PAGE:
Spiritual growth=numerical growth?

In The Church on October 22, 2010 by scottsund

A friend sent me a link recently to an article from an executive pastor of a very large and growing church.  In the article, the pastor says that “spiritual growth is always related to numerical growth” because as people grow in their faith they will give more, serve more, invite more friends, etc.   I had to wrestle with this because the absolute statement of spiritual growth=more numbers is a bit troubling.  And yet, he makes a case that growth should include an element of inviting others in.  We don’t exist as a church to become a more comfortable social club, we are called to be the hands and feet of Jesus, to go into the world to spread His message of Kingdom living.  In this way, as more people hear about Jesus, spiritual growth will equal numerical growth.

But then the pastor said something that has bothered me for 2 days since reading it.  He wrote, “Large visions and large projects require large faith, large giving, and large amounts of volunteers to own the mission. It should be somewhat difficult and painful because it should be a sacrifice. Through sacrifice, God destroys our selfish ways and teaches us to treasure Jesus above our comfort and our self-sufficiency.”

The problem with the statement is that it only describes one pathway on the journey towards Jesus.  Yes, this describes the large church that casts a big vision…people empty their wallets…staff get hired…volunteers get trained…and wham- a new church emerges.  But is this always how God’s large visions emerge?  Aren’t some of God’s large visions actually quite small in the eyes of the world?

Nothing was very “large” when Francis of Assisi decided to give his money away, live with poor people, and take the vow of chastity, obedience, and poverty.  In fact, Francis was said to identify with the suffering of Jesus so much that he had the scars of Jesus’ crucifixion emerge on his own skin.  This kind of pain and suffering isn’t often spoken about when we think of doing grand things for the gospel…and yet Francis’ life transformed history.  The Franciscan monks that emerged from his example continue to serve the poor and needy and broken to this day.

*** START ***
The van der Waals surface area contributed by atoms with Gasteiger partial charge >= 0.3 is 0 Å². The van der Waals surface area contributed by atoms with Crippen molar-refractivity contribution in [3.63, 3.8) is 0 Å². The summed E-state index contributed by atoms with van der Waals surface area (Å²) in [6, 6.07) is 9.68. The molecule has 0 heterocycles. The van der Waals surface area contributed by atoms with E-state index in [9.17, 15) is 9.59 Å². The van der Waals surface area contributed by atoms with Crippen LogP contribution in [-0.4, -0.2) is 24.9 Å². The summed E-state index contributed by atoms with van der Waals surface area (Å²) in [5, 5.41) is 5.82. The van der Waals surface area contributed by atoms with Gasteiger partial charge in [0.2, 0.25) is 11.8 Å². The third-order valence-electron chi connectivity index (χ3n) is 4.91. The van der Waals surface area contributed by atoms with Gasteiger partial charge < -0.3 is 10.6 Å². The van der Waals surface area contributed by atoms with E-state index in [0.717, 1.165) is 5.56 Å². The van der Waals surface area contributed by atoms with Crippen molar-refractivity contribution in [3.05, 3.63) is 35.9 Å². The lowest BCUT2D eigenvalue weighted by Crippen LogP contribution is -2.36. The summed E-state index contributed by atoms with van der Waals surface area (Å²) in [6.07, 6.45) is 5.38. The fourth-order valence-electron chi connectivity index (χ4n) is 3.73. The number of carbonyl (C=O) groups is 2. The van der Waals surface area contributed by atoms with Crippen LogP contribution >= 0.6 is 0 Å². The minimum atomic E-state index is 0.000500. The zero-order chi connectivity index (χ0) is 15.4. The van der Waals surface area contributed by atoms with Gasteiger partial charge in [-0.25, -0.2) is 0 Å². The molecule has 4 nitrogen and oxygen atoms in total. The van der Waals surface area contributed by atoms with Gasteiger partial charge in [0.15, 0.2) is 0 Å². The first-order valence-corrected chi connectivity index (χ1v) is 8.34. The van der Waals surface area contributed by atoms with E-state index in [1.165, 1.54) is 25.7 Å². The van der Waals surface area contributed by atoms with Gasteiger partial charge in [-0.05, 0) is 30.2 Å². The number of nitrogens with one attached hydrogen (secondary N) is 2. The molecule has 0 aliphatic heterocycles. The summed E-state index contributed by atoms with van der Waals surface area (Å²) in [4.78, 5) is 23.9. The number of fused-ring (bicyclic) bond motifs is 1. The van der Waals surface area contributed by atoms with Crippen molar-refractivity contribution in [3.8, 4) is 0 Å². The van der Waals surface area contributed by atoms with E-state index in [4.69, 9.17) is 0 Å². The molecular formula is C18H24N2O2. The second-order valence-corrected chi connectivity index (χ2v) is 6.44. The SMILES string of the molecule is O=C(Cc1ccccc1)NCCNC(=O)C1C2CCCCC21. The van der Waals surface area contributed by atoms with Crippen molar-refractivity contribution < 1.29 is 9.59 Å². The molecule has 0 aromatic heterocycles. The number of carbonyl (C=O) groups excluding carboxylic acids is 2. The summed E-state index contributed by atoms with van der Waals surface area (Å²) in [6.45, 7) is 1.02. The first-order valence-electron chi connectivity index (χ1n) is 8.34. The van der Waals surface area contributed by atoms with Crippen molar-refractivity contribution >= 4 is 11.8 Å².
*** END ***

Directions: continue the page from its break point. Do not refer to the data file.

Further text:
Nothing seems particularly large in Mother Teresa choosing to live among the poorest of the poor in Calcutta.  What is amazing about Mother Teresa’s years of serving the poor was that she continued to serve even when her faith in God felt spiritually dry.  She emptied herself daily to represent Jesus to the world’s very “least of these.”  Did she see numerical growth arise from the fruits of her greatness?  I don’t think so.

This is particularly important for me right now as I shepherd a growing satellite church in north King county.  I want to do huge things for the Lord and see God write incredible stories of intense redemption of people.  And yet when I dream these dreams, I have to be careful not to involve my own ego in the narrative.  Because inevitably as the pastor above writes about God’s big visions, there is a bit of self-glorification for that particular church in God’s story.  This church becomes the expert and it looks like they have captured God in a bottle so they can peddle the recipe for success to others.

But God is speaking to me right now about spiritual health.  God’s heart is for the lost, the lonely and the downtrodden.  God wants more and more and more people to come into relationship with Him.  And yes, God says, healthy things grow.  I hope this happens in my church.  I hope my little church of 100 people becomes a church of 500 then a church of 5000.  I really believe I want these things because they will point to God’s glory.  And yet, I know myself too well, and have to be careful that the story is about God’s glory, and not my own.

I think of one of my favorite verses in the bible, when John says about Jesus, “He must become greater, I must become less.”  I hope and pray that God’s Kingdom gets expanded exponentially in the Seattle area and beyond.  And yet I must remain open to the fact that sometimes greatness looks different to God than it looks here on earth.  What do you think?


3 Responses to “Spiritual growth=numerical growth?”

  1. Hey Scott! Great message. I was thinking about that John the Baptist quote through the whole thing and was pleasantly surprised to see it at the bottom.

    I’ve heard some “big vision” talk in our church and I find myself thinking that it doesn’t fit with what I’ve known of Jesus or what I’ve seen in Scripture. It is so difficult to know what He has planned. The only thing I ever feel safe saying is that I will try to listen to what God wants me/us to do and I will try to trust and obey. Beyond that, I’m a bit afraid to make grand plans.